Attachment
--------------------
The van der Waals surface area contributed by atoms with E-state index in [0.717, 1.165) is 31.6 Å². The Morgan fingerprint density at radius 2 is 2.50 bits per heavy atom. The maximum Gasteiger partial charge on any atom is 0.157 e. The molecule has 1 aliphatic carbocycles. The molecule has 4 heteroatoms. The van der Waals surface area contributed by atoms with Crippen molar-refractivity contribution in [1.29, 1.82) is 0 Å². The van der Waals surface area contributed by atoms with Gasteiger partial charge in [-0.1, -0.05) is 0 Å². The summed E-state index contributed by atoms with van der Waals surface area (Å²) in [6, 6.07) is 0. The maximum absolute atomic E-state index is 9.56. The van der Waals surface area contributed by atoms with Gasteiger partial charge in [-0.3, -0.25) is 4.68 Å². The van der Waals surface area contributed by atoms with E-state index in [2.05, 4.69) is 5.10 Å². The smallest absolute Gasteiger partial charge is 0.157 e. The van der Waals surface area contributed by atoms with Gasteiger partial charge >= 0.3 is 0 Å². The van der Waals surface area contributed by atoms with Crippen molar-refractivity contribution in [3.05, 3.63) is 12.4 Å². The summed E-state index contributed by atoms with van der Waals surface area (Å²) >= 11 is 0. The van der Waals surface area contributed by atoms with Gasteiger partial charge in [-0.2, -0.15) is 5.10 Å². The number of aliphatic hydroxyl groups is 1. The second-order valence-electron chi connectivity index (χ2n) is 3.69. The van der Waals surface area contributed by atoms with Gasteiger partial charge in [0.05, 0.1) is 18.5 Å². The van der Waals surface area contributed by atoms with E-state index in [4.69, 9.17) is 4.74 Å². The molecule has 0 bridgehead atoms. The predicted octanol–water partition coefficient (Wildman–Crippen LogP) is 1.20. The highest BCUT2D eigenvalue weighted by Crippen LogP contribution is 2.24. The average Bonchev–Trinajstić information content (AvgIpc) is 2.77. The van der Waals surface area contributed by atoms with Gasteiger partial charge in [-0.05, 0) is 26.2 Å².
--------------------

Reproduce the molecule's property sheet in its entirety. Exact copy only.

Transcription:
The van der Waals surface area contributed by atoms with E-state index in [0.717, 1.165) is 31.6 Å². The Morgan fingerprint density at radius 2 is 2.50 bits per heavy atom. The maximum Gasteiger partial charge on any atom is 0.157 e. The molecule has 1 aliphatic carbocycles. The molecule has 4 heteroatoms. The van der Waals surface area contributed by atoms with Crippen molar-refractivity contribution in [1.29, 1.82) is 0 Å². The van der Waals surface area contributed by atoms with Gasteiger partial charge in [-0.1, -0.05) is 0 Å². The summed E-state index contributed by atoms with van der Waals surface area (Å²) in [6, 6.07) is 0. The maximum absolute atomic E-state index is 9.56. The van der Waals surface area contributed by atoms with Gasteiger partial charge in [-0.3, -0.25) is 4.68 Å². The van der Waals surface area contributed by atoms with E-state index in [2.05, 4.69) is 5.10 Å². The smallest absolute Gasteiger partial charge is 0.157 e. The van der Waals surface area contributed by atoms with Gasteiger partial charge >= 0.3 is 0 Å². The van der Waals surface area contributed by atoms with Crippen molar-refractivity contribution in [3.05, 3.63) is 12.4 Å². The summed E-state index contributed by atoms with van der Waals surface area (Å²) >= 11 is 0. The van der Waals surface area contributed by atoms with Gasteiger partial charge in [-0.2, -0.15) is 5.10 Å². The number of aliphatic hydroxyl groups is 1. The second-order valence-electron chi connectivity index (χ2n) is 3.69. The van der Waals surface area contributed by atoms with Gasteiger partial charge in [0.05, 0.1) is 18.5 Å². The van der Waals surface area contributed by atoms with E-state index in [4.69, 9.17) is 4.74 Å². The molecule has 0 bridgehead atoms. The predicted octanol–water partition coefficient (Wildman–Crippen LogP) is 1.20. The highest BCUT2D eigenvalue weighted by Crippen LogP contribution is 2.24. The average Bonchev–Trinajstić information content (AvgIpc) is 2.77. The van der Waals surface area contributed by atoms with Gasteiger partial charge in [-0.05, 0) is 26.2 Å².